CRAWFORD COUNTY - It’s no secret that residents of rural Wisconsin lag behind the nation in access to the broadband internet that is crucial to allowing work, learning, economic development and attracting young people back to stay where they grew up. In fact, this is hardly news.
More than 40 percent of rural residents lack access to high speed internet, ac-cording to the Public Ser-vice Commission of Wisconsin. Nationally, about 31 percent of rural households lack access. Actual percentages might even be higher due to poor FCC mapping, experts say.
There is no question that the urgency of this situation became amplified during the COVID-19 pandemic which drove K-12 and university students to learn from home last spring, and workers to work from home. It is encouraging to know that the Crawford County Board of Supervisors feels the urgency of this situation.
“The county board has been discussing this broadband situation for a long time,” County Board Supervisor Mary Kuhn told the Independent-Scout. “Hopefully, our county’s broadband issues will be alleviated now that the board has decided to do whatever is necessary to correct this situation.”
‘Whatever is necessary’ has come in the form of a county board vote at their August meeting to lend general support to a proposal from a Green Bay company, called Bug Tussel. The proposal approved by the board involves building 16, 300-foot-tall, cell phone towers in every area of the county. It will involve the county borrowing $250,000 to make the project happen.
Crawford County Clerk Janet Geisler confirmed that in the agenda item listed on the board’s Tuesday, August 18 meeting agenda, in the ‘Recognitions and Appearances’ portion of the agenda, the board had decided to take a vote on the matter.
“Gerry Krachey made the motion and Wade Dull seconded it,” Geisler said. “Although it was a voice vote, and not a roll call vote, it was considered unanimous because no one voted no.”
When asked if this solution being offered by Bug Tussel would be available in a time frame to address the issues our community is facing with COVID-19, Supervisor Mary Kuhn, who is also the president of the North Crawford School Board, had this to say:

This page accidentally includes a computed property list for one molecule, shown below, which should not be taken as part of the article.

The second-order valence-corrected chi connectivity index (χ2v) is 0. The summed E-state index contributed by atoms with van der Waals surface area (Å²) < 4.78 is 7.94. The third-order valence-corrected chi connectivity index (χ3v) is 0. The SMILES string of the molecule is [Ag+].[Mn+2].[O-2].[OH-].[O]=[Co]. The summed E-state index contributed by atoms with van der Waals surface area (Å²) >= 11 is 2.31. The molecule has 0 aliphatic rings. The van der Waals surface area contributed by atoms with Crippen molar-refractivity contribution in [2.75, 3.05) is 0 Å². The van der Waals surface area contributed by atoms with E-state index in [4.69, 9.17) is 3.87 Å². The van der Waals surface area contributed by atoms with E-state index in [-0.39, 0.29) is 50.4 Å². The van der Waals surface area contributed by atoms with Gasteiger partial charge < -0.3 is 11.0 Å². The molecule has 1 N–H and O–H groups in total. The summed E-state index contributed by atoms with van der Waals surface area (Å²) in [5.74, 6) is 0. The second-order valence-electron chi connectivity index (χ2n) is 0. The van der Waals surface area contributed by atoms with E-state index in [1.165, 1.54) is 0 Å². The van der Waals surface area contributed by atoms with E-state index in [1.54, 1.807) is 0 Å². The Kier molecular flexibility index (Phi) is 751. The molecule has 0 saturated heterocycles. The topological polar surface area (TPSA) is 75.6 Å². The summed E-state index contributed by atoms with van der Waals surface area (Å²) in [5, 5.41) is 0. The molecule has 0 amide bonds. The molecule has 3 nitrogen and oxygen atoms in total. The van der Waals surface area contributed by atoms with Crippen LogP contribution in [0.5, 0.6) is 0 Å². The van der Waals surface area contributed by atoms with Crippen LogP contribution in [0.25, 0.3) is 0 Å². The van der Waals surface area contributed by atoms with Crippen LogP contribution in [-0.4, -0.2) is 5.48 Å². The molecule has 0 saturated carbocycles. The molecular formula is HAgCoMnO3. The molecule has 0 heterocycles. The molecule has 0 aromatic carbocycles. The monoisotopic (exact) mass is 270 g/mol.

“The broadband internet from the Bug Tussel tower plan the board approved will not be available this fall, or in the winter/spring of 2021, and will not address the issues citizens and students are facing now with the COVID-19 pandemic,” Kuhn said. “However, North Crawford Superintendent Brandon Munson would like to see this available by September 1 when students return to school.”
Haves and have nots
For those in the county fortunate enough to be served with Richland Grant Telephone Cooperative’s (RGTC) ‘fiber-optic-cable-to-the-front-door’ broadband internet, prices for broadband are very affordable, and the speeds available are comparable to those available in more urban areas.
The fiber optic delivery system is safe, secure, and reliable. It was delivered to our rural area the same way that electricity and a telephone were put in every home and barn – by cooperatives. It seems that cooperatives have come through for rural areas, when the big companies decide that they don’t have enough customers to make delivering the service worth their while.
The Independent-Scout has broadband internet from RGTC. For a 200 mega-bytes-per-second (mbps) download, and 100 mbps upload, the monthly price from RGTC is $93.
The Bug Tussel proposal approved by the board lists the following prices, discounted by 30 percent, in their brochure, and for the following levels of service:
• 4.8 mbps for $31.99 ($41.59 full price)
• 9.6 mbps for $47.99 ($62.39 full price)
• 14.4 mbps for $55.99 ($72.79 full price)
• 25 mbps for $71.99 ($93.59 full price)
When the Independent-Scout contacted Wauzeka-Steuben school board member Tom Martin to discuss the situation, Martin seemed shocked to learn what kind of internet was available to some county residents from RGTC.